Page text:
Hi, thanks for your comments.  I am slashing the loaves prior to baking, but the way I slash doesn't seem to make any difference.  The practice of preheating to 550, turning the oven off, then turning it on again at 450 after 5 minutes when I mist for the second time is a technique that I learned from a blog post on The Fresh Loaf; this one baker reported that she got the best results that way. 


The icewater bath placed in the oven at the same time as the loaves slide in, and replenished 5 minutes into the bake, and the practice of misting at the beginning and then again 5 minutes into the bake is from The Cheese Board cookbook; the Cheese Board is a bakery/cheese shop in Berkeley, California that makes THE BEST BAGUETTES in the world; I've never had a better baguette, not even in Paris.  Seriously, if you're ever in the Bay Area, visit the Cheese Board on Shattuck at Vine in Berkeley.  Every foodie who visits Berkeley acts as though Chez Panisse (across the street from The Cheese Board) is the Mecca for the world's gourmands, but they're wrong; it's really The Cheese Board that's producing food you can't find anywhere else on the planet, IMHO.  So if The Cheese Board says this is how they make their life-altering bageuttes, then I'm going to do it that way.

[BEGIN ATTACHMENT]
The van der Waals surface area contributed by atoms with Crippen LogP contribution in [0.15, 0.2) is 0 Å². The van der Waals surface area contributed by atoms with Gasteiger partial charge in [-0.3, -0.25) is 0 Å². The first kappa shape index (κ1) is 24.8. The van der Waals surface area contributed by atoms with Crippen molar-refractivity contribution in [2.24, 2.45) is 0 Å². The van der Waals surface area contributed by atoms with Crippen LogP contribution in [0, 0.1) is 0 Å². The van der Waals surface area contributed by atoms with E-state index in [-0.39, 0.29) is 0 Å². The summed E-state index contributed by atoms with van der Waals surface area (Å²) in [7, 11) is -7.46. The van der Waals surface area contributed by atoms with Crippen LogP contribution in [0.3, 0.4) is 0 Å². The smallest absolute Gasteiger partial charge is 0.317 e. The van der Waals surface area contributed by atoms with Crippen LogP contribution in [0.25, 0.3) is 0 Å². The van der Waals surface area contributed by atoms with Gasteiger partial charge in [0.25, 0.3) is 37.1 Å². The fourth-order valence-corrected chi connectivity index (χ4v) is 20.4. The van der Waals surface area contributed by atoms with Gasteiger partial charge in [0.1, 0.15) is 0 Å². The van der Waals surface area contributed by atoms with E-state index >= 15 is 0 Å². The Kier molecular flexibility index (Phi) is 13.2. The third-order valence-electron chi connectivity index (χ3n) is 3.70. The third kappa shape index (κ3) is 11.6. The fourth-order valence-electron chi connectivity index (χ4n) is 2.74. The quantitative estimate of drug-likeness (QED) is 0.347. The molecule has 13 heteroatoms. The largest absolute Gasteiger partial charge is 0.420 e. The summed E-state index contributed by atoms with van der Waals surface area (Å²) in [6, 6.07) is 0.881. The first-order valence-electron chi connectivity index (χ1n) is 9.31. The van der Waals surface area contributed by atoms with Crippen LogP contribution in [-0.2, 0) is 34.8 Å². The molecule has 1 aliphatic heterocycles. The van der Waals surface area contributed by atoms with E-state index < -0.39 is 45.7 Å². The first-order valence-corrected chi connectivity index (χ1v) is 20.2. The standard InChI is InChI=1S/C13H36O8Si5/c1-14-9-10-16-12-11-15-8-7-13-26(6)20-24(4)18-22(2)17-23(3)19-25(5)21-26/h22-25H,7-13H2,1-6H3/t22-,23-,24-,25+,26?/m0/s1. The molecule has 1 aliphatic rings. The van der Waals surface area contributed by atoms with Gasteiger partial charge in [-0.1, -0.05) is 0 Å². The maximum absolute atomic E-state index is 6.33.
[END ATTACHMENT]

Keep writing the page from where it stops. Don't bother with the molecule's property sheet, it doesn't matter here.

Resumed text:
Besides, misting the loaves is NOT what's causing the breadstick effect.  Evaporation is a highly exothermic reaction (that's why you perspire: the evaporation of your perspiration is what helps your body stay cool); the evaporation of the water from the loaves' surface should help me to avoid burning the crust. 


As for rise and proof times -- I've tried all sorts of variations at different temperatures and haven't made any real progress with the bounce.   The use of the silpat is the only thing that's really helped the bounce -- I think because it insulates the surface of the loaf and prevents the crust from forming a hard shell too quickly; prolonged elasticity at the surface of the loaf allows the interior crumb to expand.  But of course the silpat also prevents me from getting a nice crust all the way around.   I've thought about removing them from the silpat and putting them on the pizza stone for a final few minutes to crisp them up, but haven't tried this yet.


The one thing the gal who had great success on this website mentioned was that having her dough at 80% hydration was mostly what made her loaves so successful.  I believe her: a wetter dough will have more a lot more interior steam and will give you a much bigger bounce and, one would hope, bigger bubbles inside.  So I've been trying to figure out how to get a loaf at 80%  hydration and I'll be damned if I have any idea what I have to do to get an 80% hydration dough.